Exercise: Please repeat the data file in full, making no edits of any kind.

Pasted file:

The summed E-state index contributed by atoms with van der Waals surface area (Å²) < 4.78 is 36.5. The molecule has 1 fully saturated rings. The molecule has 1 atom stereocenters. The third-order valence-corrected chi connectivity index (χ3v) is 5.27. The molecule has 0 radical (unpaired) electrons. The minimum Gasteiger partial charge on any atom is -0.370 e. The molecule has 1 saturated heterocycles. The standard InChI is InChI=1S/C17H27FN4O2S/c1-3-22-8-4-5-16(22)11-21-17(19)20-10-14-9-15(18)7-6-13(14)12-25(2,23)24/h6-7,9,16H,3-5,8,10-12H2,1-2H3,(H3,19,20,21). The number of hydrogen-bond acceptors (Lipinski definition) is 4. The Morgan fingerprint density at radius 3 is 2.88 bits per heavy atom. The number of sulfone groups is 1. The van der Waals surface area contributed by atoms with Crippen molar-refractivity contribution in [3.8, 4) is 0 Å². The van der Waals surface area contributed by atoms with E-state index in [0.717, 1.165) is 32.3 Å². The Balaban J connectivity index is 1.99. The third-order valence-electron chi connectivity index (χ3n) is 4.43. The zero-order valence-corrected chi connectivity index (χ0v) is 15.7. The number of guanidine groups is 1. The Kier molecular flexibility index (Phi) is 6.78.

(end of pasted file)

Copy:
The summed E-state index contributed by atoms with van der Waals surface area (Å²) < 4.78 is 36.5. The molecule has 1 fully saturated rings. The molecule has 1 atom stereocenters. The third-order valence-corrected chi connectivity index (χ3v) is 5.27. The molecule has 0 radical (unpaired) electrons. The minimum Gasteiger partial charge on any atom is -0.370 e. The molecule has 1 saturated heterocycles. The standard InChI is InChI=1S/C17H27FN4O2S/c1-3-22-8-4-5-16(22)11-21-17(19)20-10-14-9-15(18)7-6-13(14)12-25(2,23)24/h6-7,9,16H,3-5,8,10-12H2,1-2H3,(H3,19,20,21). The number of hydrogen-bond acceptors (Lipinski definition) is 4. The Morgan fingerprint density at radius 3 is 2.88 bits per heavy atom. The number of sulfone groups is 1. The van der Waals surface area contributed by atoms with Crippen molar-refractivity contribution in [3.8, 4) is 0 Å². The van der Waals surface area contributed by atoms with E-state index in [0.717, 1.165) is 32.3 Å². The Balaban J connectivity index is 1.99. The third-order valence-electron chi connectivity index (χ3n) is 4.43. The zero-order valence-corrected chi connectivity index (χ0v) is 15.7. The number of guanidine groups is 1. The Kier molecular flexibility index (Phi) is 6.78.